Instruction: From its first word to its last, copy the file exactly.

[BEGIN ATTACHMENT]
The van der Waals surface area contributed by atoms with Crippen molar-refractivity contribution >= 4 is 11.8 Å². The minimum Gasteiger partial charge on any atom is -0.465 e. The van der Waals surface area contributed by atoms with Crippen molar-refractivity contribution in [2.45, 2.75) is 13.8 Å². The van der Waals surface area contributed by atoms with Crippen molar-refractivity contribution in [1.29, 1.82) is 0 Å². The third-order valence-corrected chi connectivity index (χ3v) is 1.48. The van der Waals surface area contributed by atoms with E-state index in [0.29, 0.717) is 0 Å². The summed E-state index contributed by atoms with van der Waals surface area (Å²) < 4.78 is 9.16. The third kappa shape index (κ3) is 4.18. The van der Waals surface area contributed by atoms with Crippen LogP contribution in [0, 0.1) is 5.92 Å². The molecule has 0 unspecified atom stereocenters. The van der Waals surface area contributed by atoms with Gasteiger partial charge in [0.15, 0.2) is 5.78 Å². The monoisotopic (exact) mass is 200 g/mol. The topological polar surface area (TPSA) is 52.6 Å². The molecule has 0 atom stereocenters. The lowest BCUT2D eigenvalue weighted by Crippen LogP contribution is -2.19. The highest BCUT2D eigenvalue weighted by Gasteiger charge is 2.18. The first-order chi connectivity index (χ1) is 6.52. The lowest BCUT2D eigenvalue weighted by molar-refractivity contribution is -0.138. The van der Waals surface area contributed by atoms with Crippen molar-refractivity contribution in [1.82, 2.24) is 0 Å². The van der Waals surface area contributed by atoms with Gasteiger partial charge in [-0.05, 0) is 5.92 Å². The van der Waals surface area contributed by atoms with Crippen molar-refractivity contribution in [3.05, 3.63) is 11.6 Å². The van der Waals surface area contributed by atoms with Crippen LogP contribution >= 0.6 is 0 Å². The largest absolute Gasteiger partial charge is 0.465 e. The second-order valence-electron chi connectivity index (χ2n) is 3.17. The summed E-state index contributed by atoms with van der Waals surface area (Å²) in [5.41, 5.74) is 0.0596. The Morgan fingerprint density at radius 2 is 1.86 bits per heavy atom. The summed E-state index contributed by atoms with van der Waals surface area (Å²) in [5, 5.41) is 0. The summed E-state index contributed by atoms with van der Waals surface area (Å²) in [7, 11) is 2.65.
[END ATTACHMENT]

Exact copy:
The van der Waals surface area contributed by atoms with Crippen molar-refractivity contribution >= 4 is 11.8 Å². The minimum Gasteiger partial charge on any atom is -0.465 e. The van der Waals surface area contributed by atoms with Crippen molar-refractivity contribution in [2.45, 2.75) is 13.8 Å². The van der Waals surface area contributed by atoms with Crippen molar-refractivity contribution in [1.29, 1.82) is 0 Å². The third-order valence-corrected chi connectivity index (χ3v) is 1.48. The van der Waals surface area contributed by atoms with E-state index in [0.29, 0.717) is 0 Å². The summed E-state index contributed by atoms with van der Waals surface area (Å²) < 4.78 is 9.16. The third kappa shape index (κ3) is 4.18. The van der Waals surface area contributed by atoms with Crippen LogP contribution in [0, 0.1) is 5.92 Å². The molecule has 0 unspecified atom stereocenters. The van der Waals surface area contributed by atoms with Gasteiger partial charge in [0.15, 0.2) is 5.78 Å². The monoisotopic (exact) mass is 200 g/mol. The topological polar surface area (TPSA) is 52.6 Å². The molecule has 0 atom stereocenters. The lowest BCUT2D eigenvalue weighted by Crippen LogP contribution is -2.19. The highest BCUT2D eigenvalue weighted by Gasteiger charge is 2.18. The first-order chi connectivity index (χ1) is 6.52. The lowest BCUT2D eigenvalue weighted by molar-refractivity contribution is -0.138. The van der Waals surface area contributed by atoms with Crippen molar-refractivity contribution in [1.82, 2.24) is 0 Å². The van der Waals surface area contributed by atoms with Gasteiger partial charge in [-0.05, 0) is 5.92 Å². The van der Waals surface area contributed by atoms with Crippen molar-refractivity contribution in [3.05, 3.63) is 11.6 Å². The van der Waals surface area contributed by atoms with Crippen LogP contribution >= 0.6 is 0 Å². The largest absolute Gasteiger partial charge is 0.465 e. The second-order valence-electron chi connectivity index (χ2n) is 3.17. The summed E-state index contributed by atoms with van der Waals surface area (Å²) in [5.41, 5.74) is 0.0596. The Morgan fingerprint density at radius 2 is 1.86 bits per heavy atom. The summed E-state index contributed by atoms with van der Waals surface area (Å²) in [5, 5.41) is 0. The summed E-state index contributed by atoms with van der Waals surface area (Å²) in [7, 11) is 2.65.